Originally slated for release during the same week as Aquaman and Bumblebee, the James Cameron-produced, Robert Rodriguez-directed Alita: Battle Angel finally hits theaters this week. It’s an adaptation of a Japanese manga from 1990, so it would be easy to think it might be completely suitable for children. Film critic Christy Lemire offers up a breakdown of the special effects-heavy sci-fi fantasy to let you know whether or not it’s safe to take your kids to.
NOW IN THEATERS
Rating: PG-13, for sequences of sci-fi violence and action, and for some language.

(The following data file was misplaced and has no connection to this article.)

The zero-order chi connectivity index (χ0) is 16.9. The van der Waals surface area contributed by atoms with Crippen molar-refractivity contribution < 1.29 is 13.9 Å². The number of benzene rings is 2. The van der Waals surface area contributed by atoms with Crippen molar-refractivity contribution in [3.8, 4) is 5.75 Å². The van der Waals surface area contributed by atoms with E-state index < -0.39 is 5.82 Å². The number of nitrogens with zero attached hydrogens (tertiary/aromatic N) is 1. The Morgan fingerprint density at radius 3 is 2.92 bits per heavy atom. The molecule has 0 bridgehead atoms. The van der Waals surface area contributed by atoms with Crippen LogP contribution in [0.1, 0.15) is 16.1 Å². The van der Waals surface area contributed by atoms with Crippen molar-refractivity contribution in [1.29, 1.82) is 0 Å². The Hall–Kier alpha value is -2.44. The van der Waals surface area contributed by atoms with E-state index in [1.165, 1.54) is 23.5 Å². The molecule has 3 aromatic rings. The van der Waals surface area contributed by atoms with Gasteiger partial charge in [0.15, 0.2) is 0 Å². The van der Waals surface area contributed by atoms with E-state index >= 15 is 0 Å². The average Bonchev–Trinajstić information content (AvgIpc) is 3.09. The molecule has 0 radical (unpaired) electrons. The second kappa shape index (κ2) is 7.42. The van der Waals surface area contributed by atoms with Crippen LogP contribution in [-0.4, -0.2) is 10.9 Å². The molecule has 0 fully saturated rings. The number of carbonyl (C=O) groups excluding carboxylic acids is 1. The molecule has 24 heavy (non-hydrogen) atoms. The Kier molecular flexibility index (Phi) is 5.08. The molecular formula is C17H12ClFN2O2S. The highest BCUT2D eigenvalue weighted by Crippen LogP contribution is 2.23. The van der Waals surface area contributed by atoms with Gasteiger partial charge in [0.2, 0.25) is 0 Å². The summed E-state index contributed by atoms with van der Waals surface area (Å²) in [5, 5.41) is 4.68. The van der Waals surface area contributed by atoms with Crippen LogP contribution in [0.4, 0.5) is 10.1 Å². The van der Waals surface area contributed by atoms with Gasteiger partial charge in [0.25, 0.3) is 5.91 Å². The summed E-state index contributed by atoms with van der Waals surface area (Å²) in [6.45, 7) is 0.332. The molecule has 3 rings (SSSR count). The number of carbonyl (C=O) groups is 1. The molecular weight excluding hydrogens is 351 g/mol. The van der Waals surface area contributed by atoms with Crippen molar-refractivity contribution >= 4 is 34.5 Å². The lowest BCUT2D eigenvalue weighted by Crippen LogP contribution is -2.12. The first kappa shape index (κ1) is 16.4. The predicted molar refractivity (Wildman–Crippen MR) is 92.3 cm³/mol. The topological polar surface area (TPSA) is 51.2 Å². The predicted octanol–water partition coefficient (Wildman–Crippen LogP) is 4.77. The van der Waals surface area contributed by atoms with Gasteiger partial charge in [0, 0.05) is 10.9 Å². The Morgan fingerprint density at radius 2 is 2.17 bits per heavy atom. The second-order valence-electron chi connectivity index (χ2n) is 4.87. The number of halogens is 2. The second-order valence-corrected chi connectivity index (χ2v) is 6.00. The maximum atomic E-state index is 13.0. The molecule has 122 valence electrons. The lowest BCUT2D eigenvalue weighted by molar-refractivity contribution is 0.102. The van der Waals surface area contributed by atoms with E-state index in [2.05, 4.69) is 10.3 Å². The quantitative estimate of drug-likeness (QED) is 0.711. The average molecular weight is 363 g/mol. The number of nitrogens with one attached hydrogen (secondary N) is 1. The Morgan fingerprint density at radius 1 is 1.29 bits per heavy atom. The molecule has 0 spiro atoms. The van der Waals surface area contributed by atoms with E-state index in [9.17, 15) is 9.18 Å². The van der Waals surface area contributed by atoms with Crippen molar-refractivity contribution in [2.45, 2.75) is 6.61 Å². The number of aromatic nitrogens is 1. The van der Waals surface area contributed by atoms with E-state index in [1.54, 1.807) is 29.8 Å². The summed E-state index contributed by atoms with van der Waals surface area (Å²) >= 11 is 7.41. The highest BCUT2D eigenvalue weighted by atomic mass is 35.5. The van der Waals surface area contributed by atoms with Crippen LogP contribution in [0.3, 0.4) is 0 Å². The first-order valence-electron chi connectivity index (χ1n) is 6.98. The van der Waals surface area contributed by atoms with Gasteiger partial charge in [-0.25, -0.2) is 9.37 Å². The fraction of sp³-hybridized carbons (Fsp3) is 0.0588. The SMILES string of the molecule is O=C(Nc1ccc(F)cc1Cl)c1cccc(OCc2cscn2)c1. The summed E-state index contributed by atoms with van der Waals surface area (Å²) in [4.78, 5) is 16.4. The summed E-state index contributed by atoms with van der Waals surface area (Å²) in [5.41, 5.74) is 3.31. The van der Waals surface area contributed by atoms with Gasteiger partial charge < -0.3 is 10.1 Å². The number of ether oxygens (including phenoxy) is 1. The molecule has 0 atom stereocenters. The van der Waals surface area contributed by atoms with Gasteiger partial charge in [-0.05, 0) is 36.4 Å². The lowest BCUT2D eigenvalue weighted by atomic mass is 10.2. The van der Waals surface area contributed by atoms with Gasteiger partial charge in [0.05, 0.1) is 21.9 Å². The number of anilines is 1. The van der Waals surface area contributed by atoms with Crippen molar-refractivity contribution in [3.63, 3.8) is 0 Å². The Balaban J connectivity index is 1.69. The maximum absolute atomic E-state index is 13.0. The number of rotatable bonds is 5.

It may look colorful and lively, and the main character may seem inviting with her wide, inquisitive eyes. But Alita: Battle Angel is really quite violent and not meant for young viewers. Fans of the manga series that inspired the movie probably won’t be surprised to learn that. And granted, much of the graphic violence happens to cyborgs who bleed blue, but still – they’re imbued with human characteristics, and we’re meant to care about them as such. So when they get stabbed or sliced in half or dismembered entirely, the imagery can be shocking. The visual effects and elaborate action sequences in the film from director Robert Rodriguez and writer-producer James Cameron are really the main reason to see Alita – that, and the game, physical performance from Rosa Salazar as the title character. She’s an abandoned cyborg whom a doctor (Christoph Waltz) brings back to life in a futuristic, post-apocalyptic society. But she can’t remember who she was; she only knows she has formidable warrior instincts and abilities that make her both powerful and a target. Alita also takes part in a Rollerball-type game that’s fast-paced and treacherous. She’s basically in constant peril. Jennifer Connelly, Mahershala Ali, Ed Skrein, and Jackie Earle Haley are among the impressive supporting cast. I didn’t bring my 9-year-old son with me to the Alita screening I attended, and I was glad afterward. It’s a big, mindless spectacle, but it really earns its PG-13 rating.